War hammers, in the variations described above, were very popular in Poland for over two centuries, from the middle of the XVIth to the second half of the XVIIIth. In fact, they were a favourite weapon of the Polish nobility in war or peace time, next only to the sabre. They were also regarded as a particularly dangerous weapon. Three times -in 1578, 1601, and 1620 – laws (“constitutions”) were passed by the Sejm, (the Parliaments) forbidding their use except “in war against the enemy of the country”, and introducing heavy penalties, but all in vain.
As for reasons why war hammers were so dangerous and for the assessment of their popularity, the best thing is to quote the Rev. A. Kitowicz: “When a nobleman was leaving the house he would buckle the sabre to his side and take an ‘obuch’ in his hand, an instrument which was also called ‘nadziak’ and ‘czekan’. It consisted of a haft, one inch thick and waist-high; the handle was round and elongated made of silver, plated or plain brass, and with a hammer on the other side, made of steel, silver or brass. This hammer had a hammer-head similar to the shoemaker’s; if on the other side it was formed into the shape of an axe, it was called ‘czekan’, if it was in the form of a thick, slightly sloping spike, it was called ‘nadziak’, and if curved like a round cracknel, then ‘obuch’.
“It was a terrible instrument in the hand of a Pole, and particularly so when he was in the mood for quarrels and scuffles. With the sabre one could cut off somebody’s hand, cut the face, injure the head, and the running blood of the adversary would calm down the rancour. But with the obuch one could cause a deadly wound without even seeing the blood, and – not seeing it – he would not calm down instantly, but would strike several times without cutting the skin, breaking ribs and bones at the same time.”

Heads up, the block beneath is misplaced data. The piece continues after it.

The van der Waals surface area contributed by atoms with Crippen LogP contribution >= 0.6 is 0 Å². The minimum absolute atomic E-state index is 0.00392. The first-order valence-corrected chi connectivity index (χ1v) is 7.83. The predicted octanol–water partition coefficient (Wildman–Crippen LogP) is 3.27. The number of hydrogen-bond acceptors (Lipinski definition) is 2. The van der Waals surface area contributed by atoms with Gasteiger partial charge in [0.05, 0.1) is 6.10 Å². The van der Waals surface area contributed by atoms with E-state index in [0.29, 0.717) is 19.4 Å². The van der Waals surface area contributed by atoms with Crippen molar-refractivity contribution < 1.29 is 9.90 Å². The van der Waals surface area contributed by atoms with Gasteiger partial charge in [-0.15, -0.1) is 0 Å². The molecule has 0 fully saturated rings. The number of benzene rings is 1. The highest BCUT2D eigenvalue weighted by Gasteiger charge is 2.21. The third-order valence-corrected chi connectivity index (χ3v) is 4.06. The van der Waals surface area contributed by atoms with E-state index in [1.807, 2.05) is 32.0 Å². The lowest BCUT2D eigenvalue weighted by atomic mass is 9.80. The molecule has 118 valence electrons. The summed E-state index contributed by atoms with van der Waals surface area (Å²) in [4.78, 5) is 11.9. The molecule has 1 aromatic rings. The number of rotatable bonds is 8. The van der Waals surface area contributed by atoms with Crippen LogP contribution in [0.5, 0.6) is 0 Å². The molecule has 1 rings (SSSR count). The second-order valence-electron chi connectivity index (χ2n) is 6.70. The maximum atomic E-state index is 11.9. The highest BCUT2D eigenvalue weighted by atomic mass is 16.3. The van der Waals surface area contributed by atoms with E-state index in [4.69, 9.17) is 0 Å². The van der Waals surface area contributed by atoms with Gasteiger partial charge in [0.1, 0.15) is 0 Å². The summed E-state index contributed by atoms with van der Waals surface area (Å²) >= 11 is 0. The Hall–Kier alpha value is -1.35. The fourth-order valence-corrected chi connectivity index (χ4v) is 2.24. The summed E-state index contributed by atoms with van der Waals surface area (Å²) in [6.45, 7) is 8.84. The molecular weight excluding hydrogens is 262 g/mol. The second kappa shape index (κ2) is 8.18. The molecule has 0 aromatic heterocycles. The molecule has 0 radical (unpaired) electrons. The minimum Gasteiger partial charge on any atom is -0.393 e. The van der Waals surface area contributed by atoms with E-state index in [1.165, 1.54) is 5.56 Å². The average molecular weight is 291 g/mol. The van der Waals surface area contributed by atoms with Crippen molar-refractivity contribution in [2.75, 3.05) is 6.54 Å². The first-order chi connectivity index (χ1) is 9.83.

“The nobleman walking with an obuch often injured his serfs and sometimes even killed them. Because of the danger it represented it was forbidden to come armed with a nadziak at the time of big meetings, sessions of parliament, sessions of the local councils or tribunals where scuffles were common. At the entrance to the Gniezno cathedral there is a fixed notice warning people whosoever would enter this house of God with such a brigandish instrument he would be excommunicated. And indeed it was a brigandish instrument for if someone should hit somebody else with the nadziak’s sharp end behind the ear he would kill him instantly, pushing through his temples a fatal iron.”
This colourful though slightly horrifying account not only describes the Polish war hammer, but also explains its singular role in Polish life and customs of the time. And Kitowicz should well have known, as – before becoming a priest – he was an officer in the Army and for many years took a very active part in public life.